Reaching Clients in the Throes of Crisis
When the flooding first began to subside in mid-to-late August, Wallis’s center was seeing up to 20 clients per day from a makeshift office in a small home. The landline phone lines are still out, and Internet access is still making an incremental comeback.
Wallis, who spent time in New Orleans with Caring to Love and their since-decommissioned ultrasound unit in the wake of Hurricane Katrina in 2005, felt the immediate urgency of reaching clients after having seen first-hand the opportunistic reaction of the abortion industry in similar crises.
In the wake of Hurricane Katrina, for example, Planned Parenthood arrived not with needed material aid, food and shelter, but with abortifacients, including the morning-after pill. Similarly, Planned Parenthood clinics responded to the terrorist attacks on the World Trade Center on Sept. 11, 2001, by offering free abortions to grieving New Yorkers.
With that in mind, Chadwick and ICU Mobile responded immediately—before getting into contact with Benicke—and sent down a mobile ultrasound unit that was between assignments from ICU Mobile’s offices in Toledo, Ohio.
That met the short-term need for Wallis and Caring to Love prior to the long-term solution, which Chadwick played a key role in coordinating.
“God calls us into community,” Chadwick said. “I just see it as God drawing a community of people together to continue to do the work He’s called us to do. Nothing stops Him. It’s just been a real blessing to be part of this and help where we can.”
“That’s kind of what mobile is, right? It’s fun that we could pick up our clinic and roll it down. It’s not quite what we were expecting, but when you get asked to do it, it’s a blessing to be able to serve.”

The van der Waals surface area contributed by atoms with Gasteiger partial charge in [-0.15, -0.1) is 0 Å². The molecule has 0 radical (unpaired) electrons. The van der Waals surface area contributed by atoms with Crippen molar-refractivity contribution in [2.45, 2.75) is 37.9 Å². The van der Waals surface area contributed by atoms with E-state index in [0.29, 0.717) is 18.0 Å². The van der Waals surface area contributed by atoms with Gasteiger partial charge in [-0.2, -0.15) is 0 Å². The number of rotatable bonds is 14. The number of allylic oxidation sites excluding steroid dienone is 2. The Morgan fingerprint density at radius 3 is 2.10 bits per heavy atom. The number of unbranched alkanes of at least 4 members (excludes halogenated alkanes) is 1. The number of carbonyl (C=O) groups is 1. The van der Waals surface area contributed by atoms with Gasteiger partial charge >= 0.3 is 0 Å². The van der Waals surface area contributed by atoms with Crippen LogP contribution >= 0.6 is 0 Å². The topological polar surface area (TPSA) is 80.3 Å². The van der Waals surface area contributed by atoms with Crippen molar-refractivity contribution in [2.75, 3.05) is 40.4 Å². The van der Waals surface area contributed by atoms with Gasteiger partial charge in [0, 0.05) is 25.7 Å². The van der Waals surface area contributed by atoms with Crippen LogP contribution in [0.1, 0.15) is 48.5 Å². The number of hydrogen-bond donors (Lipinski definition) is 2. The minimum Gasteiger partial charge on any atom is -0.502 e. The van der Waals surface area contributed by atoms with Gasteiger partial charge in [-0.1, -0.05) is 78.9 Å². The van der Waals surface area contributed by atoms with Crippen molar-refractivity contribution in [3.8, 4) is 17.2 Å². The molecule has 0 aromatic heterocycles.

‘I’ve lost everything’ is basically all I hear
Though the ultrasound unit is a major step forward for Wallis and her center, they aren’t out of the woods quite yet. A ministry that, just prior to the flood, featured three ultrasound rooms and three client rooms and has served women since 1980, has more than just the physical tools to serve clients.
In the midst of the turmoil, Caring to Love has seen multiple staff members either dramatically reduce hours or leave altogether, either to tend to the loss in their personal lives, or to back away from an outreach that has shifted into triage mode this side of the deluge.
Tweet This: "'I've lost everything' is basically all I hear." #prolife #Louisiana #flood #LouisianaFlood
As she scrambles to try and fill the gaps at her center, Wallis is getting help from national groups such as Heartbeat International, which is supplying its L.O.V.E. Approach volunteer training free of charge through its disaster relief fund.
“‘I’ve lost everything’ is basically all I hear,” Wallis said. “It’s not just our clients. I’m looking at the pictures, because they took pictures on their phones and they’re showing me that they lost everything. Yeah, I can relate to that. I know what it’s like to see my whole clinic all in mush, in pieces. It’s heartbreaking.”